The move would effectively grant it the power to blockade the British-ruled archipelago in an escalation of the row over the disputed territory.
He said: 'I hope the Foreign Secretary will call the Argentine ambassador in an tell them this is unacceptable behaviour.
'It is 28 years since the Falklands War and it has been made clear to Argentina that they have no say over the Falkland Islands or their territorial waters and they should not try to interfere with them.'
He added: 'Any attempt by Argentina to claim any sort of rights of sovereignty over that region is something we should take very seriously.
from President James Monroe's seventh annual message to Congress, December 2, 1823:
At the proposal of the Russian Imperial Government, made through the minister of the Emperor residing here, a full power and instructions have been transmitted to the Minister of the United States at St. Petersburgh to arrange, by amicable negotiation, the respective rights and interests of the two nations on the northwest coast of this continent. A similar proposal has been made by His Imperial Majesty to the Government of Great Britain, which has likewise been acceded to. The Government of the United States has been desirous, by this friendly proceeding, of manifesting the great value which they have invariably attached to the friendship of the Emperor, and their solicitude to cultivate the best understanding with his Government. In the discussions to which this interest has given rise, and in the arrangements by which they may terminate the occasion has been judged proper for asserting, as a principle in which the rights and interests of the United States are involved, that the American continents, by the free and independent condition which they have assumed and maintain, are henceforth not to be considered as subjects for future colonization by any European powers....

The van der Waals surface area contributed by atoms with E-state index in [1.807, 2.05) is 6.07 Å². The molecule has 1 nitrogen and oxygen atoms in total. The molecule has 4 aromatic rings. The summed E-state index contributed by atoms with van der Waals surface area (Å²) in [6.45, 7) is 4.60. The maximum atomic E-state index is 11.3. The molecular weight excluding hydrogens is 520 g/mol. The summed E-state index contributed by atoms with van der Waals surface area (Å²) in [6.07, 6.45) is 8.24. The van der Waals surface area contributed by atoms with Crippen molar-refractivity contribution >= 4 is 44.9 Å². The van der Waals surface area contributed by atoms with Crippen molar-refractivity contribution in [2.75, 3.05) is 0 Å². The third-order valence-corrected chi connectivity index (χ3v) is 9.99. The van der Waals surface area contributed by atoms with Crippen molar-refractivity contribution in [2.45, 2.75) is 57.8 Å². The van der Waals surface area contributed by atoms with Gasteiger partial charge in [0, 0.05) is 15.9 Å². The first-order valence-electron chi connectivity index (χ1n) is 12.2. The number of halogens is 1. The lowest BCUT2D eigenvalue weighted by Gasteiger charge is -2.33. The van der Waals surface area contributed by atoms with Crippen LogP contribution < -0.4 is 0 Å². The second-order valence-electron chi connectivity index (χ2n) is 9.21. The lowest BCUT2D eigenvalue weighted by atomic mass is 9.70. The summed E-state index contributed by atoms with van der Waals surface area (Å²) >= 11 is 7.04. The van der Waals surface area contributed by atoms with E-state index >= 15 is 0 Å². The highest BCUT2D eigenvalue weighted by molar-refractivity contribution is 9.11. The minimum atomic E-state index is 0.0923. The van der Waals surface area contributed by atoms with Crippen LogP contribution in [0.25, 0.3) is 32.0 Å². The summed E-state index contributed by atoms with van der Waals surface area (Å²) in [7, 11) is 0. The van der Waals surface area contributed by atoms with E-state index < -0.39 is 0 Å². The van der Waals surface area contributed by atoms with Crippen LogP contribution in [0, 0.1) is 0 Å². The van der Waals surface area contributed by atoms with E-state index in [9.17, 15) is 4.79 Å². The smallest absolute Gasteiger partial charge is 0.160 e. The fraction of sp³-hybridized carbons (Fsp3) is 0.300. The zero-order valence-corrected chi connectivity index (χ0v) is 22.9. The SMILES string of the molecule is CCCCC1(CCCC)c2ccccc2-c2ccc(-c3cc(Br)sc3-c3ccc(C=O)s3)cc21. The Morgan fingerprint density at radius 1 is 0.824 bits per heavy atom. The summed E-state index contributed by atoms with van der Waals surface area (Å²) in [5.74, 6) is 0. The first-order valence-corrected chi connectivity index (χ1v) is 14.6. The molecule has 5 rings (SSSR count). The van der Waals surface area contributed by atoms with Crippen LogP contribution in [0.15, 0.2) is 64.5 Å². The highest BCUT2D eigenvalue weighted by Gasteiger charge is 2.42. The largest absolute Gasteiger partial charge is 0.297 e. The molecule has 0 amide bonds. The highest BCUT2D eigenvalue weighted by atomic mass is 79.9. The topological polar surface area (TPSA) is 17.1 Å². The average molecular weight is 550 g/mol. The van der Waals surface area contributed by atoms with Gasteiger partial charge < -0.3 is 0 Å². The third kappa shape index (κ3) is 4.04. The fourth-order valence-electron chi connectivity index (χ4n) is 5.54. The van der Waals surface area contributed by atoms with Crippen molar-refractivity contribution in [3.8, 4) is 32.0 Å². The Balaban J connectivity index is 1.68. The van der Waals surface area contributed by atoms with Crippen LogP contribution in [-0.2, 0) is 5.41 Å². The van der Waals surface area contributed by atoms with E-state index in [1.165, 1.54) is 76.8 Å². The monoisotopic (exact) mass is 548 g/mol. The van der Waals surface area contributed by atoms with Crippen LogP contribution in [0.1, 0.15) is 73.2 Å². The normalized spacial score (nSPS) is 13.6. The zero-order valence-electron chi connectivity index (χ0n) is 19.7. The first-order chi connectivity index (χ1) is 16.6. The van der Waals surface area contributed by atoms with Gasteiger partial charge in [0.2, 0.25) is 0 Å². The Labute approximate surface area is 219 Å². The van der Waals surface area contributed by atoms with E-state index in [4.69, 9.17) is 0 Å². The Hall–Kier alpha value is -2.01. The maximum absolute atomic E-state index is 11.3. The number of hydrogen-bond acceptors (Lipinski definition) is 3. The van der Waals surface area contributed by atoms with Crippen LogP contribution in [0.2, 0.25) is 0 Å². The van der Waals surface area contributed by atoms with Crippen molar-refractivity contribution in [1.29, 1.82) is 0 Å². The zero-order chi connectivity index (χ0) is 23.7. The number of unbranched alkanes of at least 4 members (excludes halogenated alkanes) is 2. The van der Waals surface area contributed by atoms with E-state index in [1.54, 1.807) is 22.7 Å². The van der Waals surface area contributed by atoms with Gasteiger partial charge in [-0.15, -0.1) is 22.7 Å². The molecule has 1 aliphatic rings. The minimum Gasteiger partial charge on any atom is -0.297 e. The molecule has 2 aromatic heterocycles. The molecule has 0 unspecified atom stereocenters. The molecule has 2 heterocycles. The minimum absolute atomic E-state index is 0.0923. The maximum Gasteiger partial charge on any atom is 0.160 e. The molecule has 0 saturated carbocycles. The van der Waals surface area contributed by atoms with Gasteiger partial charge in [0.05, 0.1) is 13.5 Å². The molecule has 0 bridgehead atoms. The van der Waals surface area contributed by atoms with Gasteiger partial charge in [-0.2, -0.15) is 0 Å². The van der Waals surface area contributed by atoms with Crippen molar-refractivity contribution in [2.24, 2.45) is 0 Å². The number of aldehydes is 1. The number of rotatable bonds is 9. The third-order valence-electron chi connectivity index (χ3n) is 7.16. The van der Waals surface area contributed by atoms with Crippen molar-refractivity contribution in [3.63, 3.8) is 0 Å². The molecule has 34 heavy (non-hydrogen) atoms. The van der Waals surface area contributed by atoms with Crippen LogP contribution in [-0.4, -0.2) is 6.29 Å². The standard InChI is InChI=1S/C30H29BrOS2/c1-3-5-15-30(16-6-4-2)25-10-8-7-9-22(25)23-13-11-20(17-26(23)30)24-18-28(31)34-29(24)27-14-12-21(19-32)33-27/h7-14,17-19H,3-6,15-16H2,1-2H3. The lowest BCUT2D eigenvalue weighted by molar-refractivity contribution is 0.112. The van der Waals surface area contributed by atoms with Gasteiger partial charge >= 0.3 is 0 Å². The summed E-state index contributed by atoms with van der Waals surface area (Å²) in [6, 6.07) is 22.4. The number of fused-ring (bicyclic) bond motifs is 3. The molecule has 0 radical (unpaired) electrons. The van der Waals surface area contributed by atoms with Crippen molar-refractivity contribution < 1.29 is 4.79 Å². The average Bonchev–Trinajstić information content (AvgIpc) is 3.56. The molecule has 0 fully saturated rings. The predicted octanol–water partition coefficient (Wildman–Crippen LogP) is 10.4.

It was stated at the commencement of the last session that a great effort was then making in Spain and Portugal, to improve the condition of the people of those countries, and that it appeared to be conducted with extraordinary moderation. It need scarcely be remarked, that the result has been, so far, very different from what was then anticipated. Of events in that quarter of the globe, with which we have so much intercourse, and from which we derive our origin, we have always been anxious and interested spectators. The citizens of the United States cherish sentiments the most friendly, in favor of the liberty and happiness of their fellow men on that side of the Atlantic. In the wars of the European powers, in matters relating to themselves, we have never taken any part, nor does it comport with our policy to do so. It is only when our rights are invaded, or seriously menaced, that we resent injuries, or make preparation for our defence. With the movements in this hemisphere, we are, of necessity, more immediately
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